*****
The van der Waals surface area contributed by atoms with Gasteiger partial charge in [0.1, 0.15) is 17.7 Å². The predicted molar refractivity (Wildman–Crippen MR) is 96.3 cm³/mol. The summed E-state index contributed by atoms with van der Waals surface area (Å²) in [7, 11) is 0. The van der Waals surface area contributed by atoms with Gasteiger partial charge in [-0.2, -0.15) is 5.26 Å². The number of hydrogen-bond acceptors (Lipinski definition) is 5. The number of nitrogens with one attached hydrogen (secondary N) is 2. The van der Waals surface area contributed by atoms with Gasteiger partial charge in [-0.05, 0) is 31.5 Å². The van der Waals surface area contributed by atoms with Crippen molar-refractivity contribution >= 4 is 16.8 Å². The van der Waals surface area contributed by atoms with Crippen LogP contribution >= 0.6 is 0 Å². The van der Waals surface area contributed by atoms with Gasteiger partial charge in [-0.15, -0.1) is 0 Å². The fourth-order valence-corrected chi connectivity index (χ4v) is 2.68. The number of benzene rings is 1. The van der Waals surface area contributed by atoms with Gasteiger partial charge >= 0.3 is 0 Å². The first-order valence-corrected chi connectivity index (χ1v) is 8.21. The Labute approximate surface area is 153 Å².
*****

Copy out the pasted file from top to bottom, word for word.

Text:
The van der Waals surface area contributed by atoms with Gasteiger partial charge in [0.1, 0.15) is 17.7 Å². The predicted molar refractivity (Wildman–Crippen MR) is 96.3 cm³/mol. The summed E-state index contributed by atoms with van der Waals surface area (Å²) in [7, 11) is 0. The van der Waals surface area contributed by atoms with Gasteiger partial charge in [-0.2, -0.15) is 5.26 Å². The number of hydrogen-bond acceptors (Lipinski definition) is 5. The number of nitrogens with one attached hydrogen (secondary N) is 2. The van der Waals surface area contributed by atoms with Gasteiger partial charge in [-0.05, 0) is 31.5 Å². The van der Waals surface area contributed by atoms with Crippen molar-refractivity contribution >= 4 is 16.8 Å². The van der Waals surface area contributed by atoms with Crippen LogP contribution >= 0.6 is 0 Å². The van der Waals surface area contributed by atoms with Gasteiger partial charge in [-0.15, -0.1) is 0 Å². The fourth-order valence-corrected chi connectivity index (χ4v) is 2.68. The number of benzene rings is 1. The van der Waals surface area contributed by atoms with Gasteiger partial charge >= 0.3 is 0 Å². The first-order valence-corrected chi connectivity index (χ1v) is 8.21. The Labute approximate surface area is 153 Å².